Sek Kathiresan, Massachusetts General Hospital/Broad Institute/Harvard Medical School (courtesy Dr. Kathiresan)

AJHG: What prompted you to start working on this project? 

Sek: In observational studies, many biomarkers including the concentration of protein spilling into urine (albuminuria) are correlated with health outcomes. We wondered if the association of albuminuria with adverse health outcomes reflected a causal relationship or mere correlation. Knowing this is important to determine if decreasing urinary albumin excretion should per se be a target for therapeutic intervention.

AJHG: What about this paper/project most excites you? 

Sek: In addressing the question above, we identified a bi-directional relationship – genetic predisposition to albuminuria leads to higher blood pressure and genetic predisposition to higher blood pressure leads to more albuminuria. We suspect this reflects a feed-forward loop.

AJHG: Thinking about the bigger picture, what implications do you see from this work for the larger human genetics community?

Sek: Mendelian randomization is a useful genetics approach for causal inference. The availability of biomarkers, clinical outcomes, and genetic data in a single large study – UK Biobank – is facilitating systematic Mendelian randomization analyses for a range of biomarkers.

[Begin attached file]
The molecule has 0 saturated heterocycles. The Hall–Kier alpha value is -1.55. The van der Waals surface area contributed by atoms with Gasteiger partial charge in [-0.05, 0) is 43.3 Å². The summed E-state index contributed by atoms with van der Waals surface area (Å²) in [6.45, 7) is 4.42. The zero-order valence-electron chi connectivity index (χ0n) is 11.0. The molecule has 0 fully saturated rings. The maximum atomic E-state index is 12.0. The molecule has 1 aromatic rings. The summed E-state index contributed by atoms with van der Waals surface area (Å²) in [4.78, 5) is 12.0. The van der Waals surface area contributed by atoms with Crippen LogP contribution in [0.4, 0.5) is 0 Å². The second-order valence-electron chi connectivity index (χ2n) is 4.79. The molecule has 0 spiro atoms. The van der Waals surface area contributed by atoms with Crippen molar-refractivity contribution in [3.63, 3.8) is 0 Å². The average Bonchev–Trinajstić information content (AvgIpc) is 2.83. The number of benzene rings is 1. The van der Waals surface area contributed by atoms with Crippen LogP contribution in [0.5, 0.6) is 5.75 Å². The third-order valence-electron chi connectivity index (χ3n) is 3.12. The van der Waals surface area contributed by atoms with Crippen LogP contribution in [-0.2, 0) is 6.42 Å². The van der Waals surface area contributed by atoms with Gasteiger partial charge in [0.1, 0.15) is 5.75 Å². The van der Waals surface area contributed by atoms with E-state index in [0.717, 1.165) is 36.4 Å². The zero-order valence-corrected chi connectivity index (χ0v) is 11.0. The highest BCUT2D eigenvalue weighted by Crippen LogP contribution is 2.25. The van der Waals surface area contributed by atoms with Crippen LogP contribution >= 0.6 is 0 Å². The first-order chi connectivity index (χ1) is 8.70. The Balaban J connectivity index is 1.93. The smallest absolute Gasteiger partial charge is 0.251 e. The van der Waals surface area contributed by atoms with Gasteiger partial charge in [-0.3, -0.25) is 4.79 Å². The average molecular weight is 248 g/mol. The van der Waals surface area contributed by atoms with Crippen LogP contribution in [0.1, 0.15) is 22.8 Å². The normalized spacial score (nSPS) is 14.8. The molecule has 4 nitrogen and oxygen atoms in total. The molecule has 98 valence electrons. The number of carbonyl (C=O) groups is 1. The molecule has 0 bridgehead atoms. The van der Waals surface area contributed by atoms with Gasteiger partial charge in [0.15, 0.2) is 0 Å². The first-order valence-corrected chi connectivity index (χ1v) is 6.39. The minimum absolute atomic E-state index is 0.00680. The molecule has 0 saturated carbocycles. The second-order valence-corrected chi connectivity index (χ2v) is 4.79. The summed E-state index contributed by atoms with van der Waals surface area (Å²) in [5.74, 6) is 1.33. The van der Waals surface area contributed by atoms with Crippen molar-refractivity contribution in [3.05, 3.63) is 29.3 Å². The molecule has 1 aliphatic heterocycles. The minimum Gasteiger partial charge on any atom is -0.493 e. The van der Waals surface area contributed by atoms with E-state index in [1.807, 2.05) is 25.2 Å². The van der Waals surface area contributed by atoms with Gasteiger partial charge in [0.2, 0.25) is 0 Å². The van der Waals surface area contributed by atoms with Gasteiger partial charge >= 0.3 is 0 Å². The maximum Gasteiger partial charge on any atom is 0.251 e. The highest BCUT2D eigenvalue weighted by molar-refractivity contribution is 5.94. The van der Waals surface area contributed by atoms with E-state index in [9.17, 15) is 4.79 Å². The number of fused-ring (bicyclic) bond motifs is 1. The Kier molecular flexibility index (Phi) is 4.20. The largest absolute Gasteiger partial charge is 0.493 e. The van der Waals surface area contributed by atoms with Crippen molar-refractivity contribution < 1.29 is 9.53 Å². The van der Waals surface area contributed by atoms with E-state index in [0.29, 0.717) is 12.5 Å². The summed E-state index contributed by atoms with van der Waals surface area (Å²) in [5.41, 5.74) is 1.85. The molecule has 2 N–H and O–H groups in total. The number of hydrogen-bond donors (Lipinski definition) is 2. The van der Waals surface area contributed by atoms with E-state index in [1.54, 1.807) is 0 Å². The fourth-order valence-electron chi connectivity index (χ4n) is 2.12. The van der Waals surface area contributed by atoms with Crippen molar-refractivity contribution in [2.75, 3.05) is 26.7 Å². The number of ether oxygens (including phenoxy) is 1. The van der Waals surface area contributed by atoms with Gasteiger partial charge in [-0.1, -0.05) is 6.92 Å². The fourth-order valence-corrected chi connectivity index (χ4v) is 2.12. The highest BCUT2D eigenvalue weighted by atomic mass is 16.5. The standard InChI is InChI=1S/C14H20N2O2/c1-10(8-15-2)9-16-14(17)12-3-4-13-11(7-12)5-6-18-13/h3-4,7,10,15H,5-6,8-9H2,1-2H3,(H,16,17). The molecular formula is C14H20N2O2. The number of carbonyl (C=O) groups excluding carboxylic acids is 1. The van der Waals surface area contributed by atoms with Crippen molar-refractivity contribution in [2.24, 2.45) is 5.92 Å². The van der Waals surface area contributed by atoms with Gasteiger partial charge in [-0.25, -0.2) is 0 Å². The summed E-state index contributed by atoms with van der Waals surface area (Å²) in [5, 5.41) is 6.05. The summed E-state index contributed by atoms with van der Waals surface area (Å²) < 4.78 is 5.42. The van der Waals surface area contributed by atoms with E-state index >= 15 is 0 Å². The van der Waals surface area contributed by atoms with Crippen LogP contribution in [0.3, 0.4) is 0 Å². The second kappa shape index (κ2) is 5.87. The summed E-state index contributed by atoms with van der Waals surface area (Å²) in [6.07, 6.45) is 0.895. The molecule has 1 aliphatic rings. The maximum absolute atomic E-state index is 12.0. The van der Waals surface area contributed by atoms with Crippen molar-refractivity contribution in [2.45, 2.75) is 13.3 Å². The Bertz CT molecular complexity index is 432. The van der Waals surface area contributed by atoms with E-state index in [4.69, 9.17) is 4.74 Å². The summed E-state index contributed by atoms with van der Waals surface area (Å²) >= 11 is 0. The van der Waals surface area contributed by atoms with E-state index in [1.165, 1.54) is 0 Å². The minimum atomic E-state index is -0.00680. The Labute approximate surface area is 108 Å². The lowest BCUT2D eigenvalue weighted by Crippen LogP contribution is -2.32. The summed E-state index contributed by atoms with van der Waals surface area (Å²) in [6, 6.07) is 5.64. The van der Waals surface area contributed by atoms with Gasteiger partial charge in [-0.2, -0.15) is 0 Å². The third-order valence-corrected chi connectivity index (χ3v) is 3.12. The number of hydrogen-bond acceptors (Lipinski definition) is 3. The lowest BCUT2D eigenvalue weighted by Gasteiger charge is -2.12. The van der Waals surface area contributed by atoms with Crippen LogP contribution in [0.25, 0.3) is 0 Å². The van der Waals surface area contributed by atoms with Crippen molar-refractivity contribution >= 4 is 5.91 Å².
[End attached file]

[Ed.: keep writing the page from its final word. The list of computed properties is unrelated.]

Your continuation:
AJHG: What advice do you have for trainees/young scientists?

Sek: Pick an important problem to study – one that not only you care about but also the rest of the world. Figure out the skills and resources you need to address the problem. Then, go out and get the training and resources to attack the problem. Stay focused on the problem and ask yourself, each day, if you are working on the most impactful thing you could be doing.

AJHG: And for fun, tell us something about your life outside of the lab.

Sek: Life outside the lab is consumed by three children – ages 15, 13, 10. Raising them to be happy, loving, and engaged with the world is a joy.

Sekar Kathiresan, MD, is the Director of the Center for Genomic Medicine at Massachusetts General Hospital (MGH), Ofer and Shelly Nemirovsky MGH Research Scholar, Director of the Cardiovascular Disease Initiative at the Broad institute, and a Professor of Medicine at Harvard Medical School. He has been a member of ASHG since 2004.

Inside AJHG: A Chat with David Kingsley

Posted By: Sara Cullinan, PhD, Deputy Editor, AJHG